(BTW, the guy who wrote the article I linked to above co-wrote a book called The Autism Job Club: The Neurodiverse Workforce in the New Normal of Employment, which came out just last month. I read it last week and I highly recommend it! It's a great introduction into the issues autistic adults face when it comes to employment, and even if you're not autistic yourself, it still has a lot of intriguing [if depressing] information about the changing nature of employment in the U.S. in general -- namely, how a single, full-time job is becoming a thing of the past, and how most young people today will have to work multiple, short-term jobs throughout their "career.")

••• As far as the BRS stuff goes, I finally managed to do a work evaluation! That's the good news. The bad news is that it didn't go as well as I hoped.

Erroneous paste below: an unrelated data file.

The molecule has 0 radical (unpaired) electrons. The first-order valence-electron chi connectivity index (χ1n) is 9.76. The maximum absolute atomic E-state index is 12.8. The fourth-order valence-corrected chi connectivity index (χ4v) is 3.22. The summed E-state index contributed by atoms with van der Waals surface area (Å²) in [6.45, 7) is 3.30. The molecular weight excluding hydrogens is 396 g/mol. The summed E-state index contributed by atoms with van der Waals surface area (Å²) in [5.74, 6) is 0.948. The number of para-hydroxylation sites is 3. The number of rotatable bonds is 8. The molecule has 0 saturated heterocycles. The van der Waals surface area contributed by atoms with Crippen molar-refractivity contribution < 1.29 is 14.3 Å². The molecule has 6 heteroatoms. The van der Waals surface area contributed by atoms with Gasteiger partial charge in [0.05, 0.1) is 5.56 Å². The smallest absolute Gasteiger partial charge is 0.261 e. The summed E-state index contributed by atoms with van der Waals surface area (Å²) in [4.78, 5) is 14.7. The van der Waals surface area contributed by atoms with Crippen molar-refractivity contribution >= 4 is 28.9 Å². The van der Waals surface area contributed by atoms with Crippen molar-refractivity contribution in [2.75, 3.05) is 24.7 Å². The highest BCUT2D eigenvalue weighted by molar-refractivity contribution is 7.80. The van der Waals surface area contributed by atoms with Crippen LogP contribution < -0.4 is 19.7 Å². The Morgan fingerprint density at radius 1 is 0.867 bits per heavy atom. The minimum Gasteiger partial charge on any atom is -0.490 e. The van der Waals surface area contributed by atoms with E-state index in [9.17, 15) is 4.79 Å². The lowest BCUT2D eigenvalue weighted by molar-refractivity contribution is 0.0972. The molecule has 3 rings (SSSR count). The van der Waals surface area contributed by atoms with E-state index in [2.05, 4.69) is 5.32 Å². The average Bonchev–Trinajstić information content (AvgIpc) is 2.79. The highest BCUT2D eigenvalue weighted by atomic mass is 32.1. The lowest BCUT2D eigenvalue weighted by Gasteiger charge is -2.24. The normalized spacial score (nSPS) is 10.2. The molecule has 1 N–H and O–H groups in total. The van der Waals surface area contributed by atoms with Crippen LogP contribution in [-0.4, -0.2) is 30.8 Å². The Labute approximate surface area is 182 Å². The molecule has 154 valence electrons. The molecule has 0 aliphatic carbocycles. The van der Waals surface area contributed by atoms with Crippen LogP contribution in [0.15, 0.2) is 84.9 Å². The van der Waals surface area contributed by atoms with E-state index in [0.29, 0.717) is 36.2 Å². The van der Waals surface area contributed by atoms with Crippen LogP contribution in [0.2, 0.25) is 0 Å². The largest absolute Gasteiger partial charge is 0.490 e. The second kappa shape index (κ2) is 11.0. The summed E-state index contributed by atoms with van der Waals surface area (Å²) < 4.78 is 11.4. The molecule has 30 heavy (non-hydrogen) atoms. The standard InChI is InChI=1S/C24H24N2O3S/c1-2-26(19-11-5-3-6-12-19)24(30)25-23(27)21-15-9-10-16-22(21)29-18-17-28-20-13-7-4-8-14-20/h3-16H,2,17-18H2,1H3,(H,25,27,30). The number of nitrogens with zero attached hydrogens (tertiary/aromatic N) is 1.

I worked at the Meigs Point Nature Center in Madison, on Thursdays, Fridays, and Saturdays for the last three weeks in February, for a total of 40 hours. The job coach and I spent the first week learning about the animals that live there and how to take care of them -- feeding them, cleaning their cages, etc. It was actually quite interesting working with them, and by the end I was way more comfortable handling the snakes, but after it was all said and done I realized it wasn't something I wanted to spend my life doing. (I kinda already knew that beforehand, but it was nice to know with absolute certainty. ^_^;) Most of the rest of the time was spent on my main project, which involved the educational programs they put together for school groups, kids' birthday parties, etc. There have a variety of "scripts" the people who work there use when they give their presentations, with talking points about the animals (or the habitats they live in) and how to demonstrate certain things to the kids; my job was to turn these scripts into outline form so it'd be easier for volunteers to learn, and to flesh them out with information we'd gather from the Internet.